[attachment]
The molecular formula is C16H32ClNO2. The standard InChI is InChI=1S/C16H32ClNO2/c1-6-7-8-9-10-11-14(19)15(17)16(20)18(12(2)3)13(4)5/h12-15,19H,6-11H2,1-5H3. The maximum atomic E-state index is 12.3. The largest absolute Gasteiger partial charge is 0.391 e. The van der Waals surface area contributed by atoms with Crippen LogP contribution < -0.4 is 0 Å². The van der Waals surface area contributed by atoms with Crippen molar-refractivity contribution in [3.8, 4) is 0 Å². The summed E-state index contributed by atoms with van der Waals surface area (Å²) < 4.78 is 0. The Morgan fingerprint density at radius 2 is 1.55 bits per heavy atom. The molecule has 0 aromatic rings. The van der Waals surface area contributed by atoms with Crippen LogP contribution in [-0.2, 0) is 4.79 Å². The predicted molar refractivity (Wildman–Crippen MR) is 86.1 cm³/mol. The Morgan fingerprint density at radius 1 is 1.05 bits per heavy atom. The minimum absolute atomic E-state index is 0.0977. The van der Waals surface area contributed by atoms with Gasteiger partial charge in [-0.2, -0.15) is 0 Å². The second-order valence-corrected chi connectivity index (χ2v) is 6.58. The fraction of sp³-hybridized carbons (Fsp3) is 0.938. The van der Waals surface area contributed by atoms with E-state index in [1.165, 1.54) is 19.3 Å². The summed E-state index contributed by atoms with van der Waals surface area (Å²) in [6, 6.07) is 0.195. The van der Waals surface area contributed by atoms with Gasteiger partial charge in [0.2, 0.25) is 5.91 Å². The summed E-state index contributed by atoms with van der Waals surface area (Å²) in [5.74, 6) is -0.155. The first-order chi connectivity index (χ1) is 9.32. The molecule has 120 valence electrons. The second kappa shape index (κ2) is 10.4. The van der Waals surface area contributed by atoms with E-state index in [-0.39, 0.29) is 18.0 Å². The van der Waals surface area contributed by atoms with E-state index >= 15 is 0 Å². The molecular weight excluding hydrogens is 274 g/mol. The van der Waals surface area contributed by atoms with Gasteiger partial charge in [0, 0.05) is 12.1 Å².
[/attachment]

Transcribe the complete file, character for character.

The molecular formula is C16H32ClNO2. The standard InChI is InChI=1S/C16H32ClNO2/c1-6-7-8-9-10-11-14(19)15(17)16(20)18(12(2)3)13(4)5/h12-15,19H,6-11H2,1-5H3. The maximum atomic E-state index is 12.3. The largest absolute Gasteiger partial charge is 0.391 e. The van der Waals surface area contributed by atoms with Crippen LogP contribution < -0.4 is 0 Å². The van der Waals surface area contributed by atoms with Crippen molar-refractivity contribution in [3.8, 4) is 0 Å². The summed E-state index contributed by atoms with van der Waals surface area (Å²) < 4.78 is 0. The Morgan fingerprint density at radius 2 is 1.55 bits per heavy atom. The molecule has 0 aromatic rings. The van der Waals surface area contributed by atoms with Crippen LogP contribution in [-0.2, 0) is 4.79 Å². The predicted molar refractivity (Wildman–Crippen MR) is 86.1 cm³/mol. The Morgan fingerprint density at radius 1 is 1.05 bits per heavy atom. The minimum absolute atomic E-state index is 0.0977. The van der Waals surface area contributed by atoms with Gasteiger partial charge in [-0.2, -0.15) is 0 Å². The second-order valence-corrected chi connectivity index (χ2v) is 6.58. The fraction of sp³-hybridized carbons (Fsp3) is 0.938. The van der Waals surface area contributed by atoms with E-state index in [1.165, 1.54) is 19.3 Å². The summed E-state index contributed by atoms with van der Waals surface area (Å²) in [6, 6.07) is 0.195. The van der Waals surface area contributed by atoms with Gasteiger partial charge in [0.2, 0.25) is 5.91 Å². The summed E-state index contributed by atoms with van der Waals surface area (Å²) in [5.74, 6) is -0.155. The first-order chi connectivity index (χ1) is 9.32. The molecule has 120 valence electrons. The second kappa shape index (κ2) is 10.4. The van der Waals surface area contributed by atoms with E-state index in [-0.39, 0.29) is 18.0 Å². The van der Waals surface area contributed by atoms with E-state index >= 15 is 0 Å². The molecular weight excluding hydrogens is 274 g/mol. The van der Waals surface area contributed by atoms with Gasteiger partial charge in [0, 0.05) is 12.1 Å².